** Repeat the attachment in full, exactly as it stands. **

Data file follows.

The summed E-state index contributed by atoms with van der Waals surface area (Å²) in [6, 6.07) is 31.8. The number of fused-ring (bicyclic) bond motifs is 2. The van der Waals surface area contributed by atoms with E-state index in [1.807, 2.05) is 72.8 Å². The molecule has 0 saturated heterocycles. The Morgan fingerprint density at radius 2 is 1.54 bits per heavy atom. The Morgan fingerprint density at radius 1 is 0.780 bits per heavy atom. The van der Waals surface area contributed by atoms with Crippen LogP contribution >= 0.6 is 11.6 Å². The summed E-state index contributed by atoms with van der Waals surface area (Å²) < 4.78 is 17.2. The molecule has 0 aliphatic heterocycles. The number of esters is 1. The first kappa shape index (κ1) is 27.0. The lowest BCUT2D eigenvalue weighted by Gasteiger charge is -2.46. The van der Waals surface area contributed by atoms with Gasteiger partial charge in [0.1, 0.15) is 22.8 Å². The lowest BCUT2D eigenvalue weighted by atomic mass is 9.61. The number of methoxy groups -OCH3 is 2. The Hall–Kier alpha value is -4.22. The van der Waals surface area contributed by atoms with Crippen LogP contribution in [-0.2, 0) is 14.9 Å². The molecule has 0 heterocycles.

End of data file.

The summed E-state index contributed by atoms with van der Waals surface area (Å²) in [6, 6.07) is 31.8. The number of fused-ring (bicyclic) bond motifs is 2. The van der Waals surface area contributed by atoms with E-state index in [1.807, 2.05) is 72.8 Å². The molecule has 0 saturated heterocycles. The Morgan fingerprint density at radius 2 is 1.54 bits per heavy atom. The Morgan fingerprint density at radius 1 is 0.780 bits per heavy atom. The van der Waals surface area contributed by atoms with Crippen LogP contribution >= 0.6 is 11.6 Å². The summed E-state index contributed by atoms with van der Waals surface area (Å²) < 4.78 is 17.2. The molecule has 0 aliphatic heterocycles. The number of esters is 1. The first kappa shape index (κ1) is 27.0. The lowest BCUT2D eigenvalue weighted by Gasteiger charge is -2.46. The van der Waals surface area contributed by atoms with Gasteiger partial charge in [0.1, 0.15) is 22.8 Å². The lowest BCUT2D eigenvalue weighted by atomic mass is 9.61. The number of methoxy groups -OCH3 is 2. The Hall–Kier alpha value is -4.22. The van der Waals surface area contributed by atoms with Crippen LogP contribution in [-0.2, 0) is 14.9 Å². The molecule has 0 heterocycles.